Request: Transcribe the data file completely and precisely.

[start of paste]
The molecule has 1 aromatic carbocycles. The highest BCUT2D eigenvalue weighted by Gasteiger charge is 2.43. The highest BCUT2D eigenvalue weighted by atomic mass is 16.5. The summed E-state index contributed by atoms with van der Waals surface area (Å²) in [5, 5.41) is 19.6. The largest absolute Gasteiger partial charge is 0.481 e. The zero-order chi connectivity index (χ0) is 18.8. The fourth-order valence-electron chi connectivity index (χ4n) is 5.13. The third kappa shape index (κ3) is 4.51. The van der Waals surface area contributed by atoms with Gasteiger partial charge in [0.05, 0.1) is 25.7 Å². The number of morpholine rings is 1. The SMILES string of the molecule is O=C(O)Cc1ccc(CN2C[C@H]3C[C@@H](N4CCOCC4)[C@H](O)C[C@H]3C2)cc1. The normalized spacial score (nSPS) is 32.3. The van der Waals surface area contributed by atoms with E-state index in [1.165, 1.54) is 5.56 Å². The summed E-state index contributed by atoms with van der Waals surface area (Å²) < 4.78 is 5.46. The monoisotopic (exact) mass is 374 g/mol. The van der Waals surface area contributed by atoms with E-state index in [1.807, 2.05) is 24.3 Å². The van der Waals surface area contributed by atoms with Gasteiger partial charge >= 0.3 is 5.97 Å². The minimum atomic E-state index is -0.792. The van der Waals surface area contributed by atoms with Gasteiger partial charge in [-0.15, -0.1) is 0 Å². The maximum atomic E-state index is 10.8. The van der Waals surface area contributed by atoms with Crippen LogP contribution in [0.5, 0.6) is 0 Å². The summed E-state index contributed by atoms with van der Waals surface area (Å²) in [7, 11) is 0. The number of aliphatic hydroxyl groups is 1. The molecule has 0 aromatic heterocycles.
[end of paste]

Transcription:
The molecule has 1 aromatic carbocycles. The highest BCUT2D eigenvalue weighted by Gasteiger charge is 2.43. The highest BCUT2D eigenvalue weighted by atomic mass is 16.5. The summed E-state index contributed by atoms with van der Waals surface area (Å²) in [5, 5.41) is 19.6. The largest absolute Gasteiger partial charge is 0.481 e. The zero-order chi connectivity index (χ0) is 18.8. The fourth-order valence-electron chi connectivity index (χ4n) is 5.13. The third kappa shape index (κ3) is 4.51. The van der Waals surface area contributed by atoms with Gasteiger partial charge in [0.05, 0.1) is 25.7 Å². The number of morpholine rings is 1. The SMILES string of the molecule is O=C(O)Cc1ccc(CN2C[C@H]3C[C@@H](N4CCOCC4)[C@H](O)C[C@H]3C2)cc1. The normalized spacial score (nSPS) is 32.3. The van der Waals surface area contributed by atoms with E-state index in [1.165, 1.54) is 5.56 Å². The summed E-state index contributed by atoms with van der Waals surface area (Å²) < 4.78 is 5.46. The monoisotopic (exact) mass is 374 g/mol. The van der Waals surface area contributed by atoms with E-state index in [1.807, 2.05) is 24.3 Å². The van der Waals surface area contributed by atoms with Gasteiger partial charge >= 0.3 is 5.97 Å². The minimum atomic E-state index is -0.792. The van der Waals surface area contributed by atoms with Gasteiger partial charge in [-0.15, -0.1) is 0 Å². The maximum atomic E-state index is 10.8. The van der Waals surface area contributed by atoms with Crippen LogP contribution in [0.5, 0.6) is 0 Å². The summed E-state index contributed by atoms with van der Waals surface area (Å²) in [7, 11) is 0. The number of aliphatic hydroxyl groups is 1. The molecule has 0 aromatic heterocycles.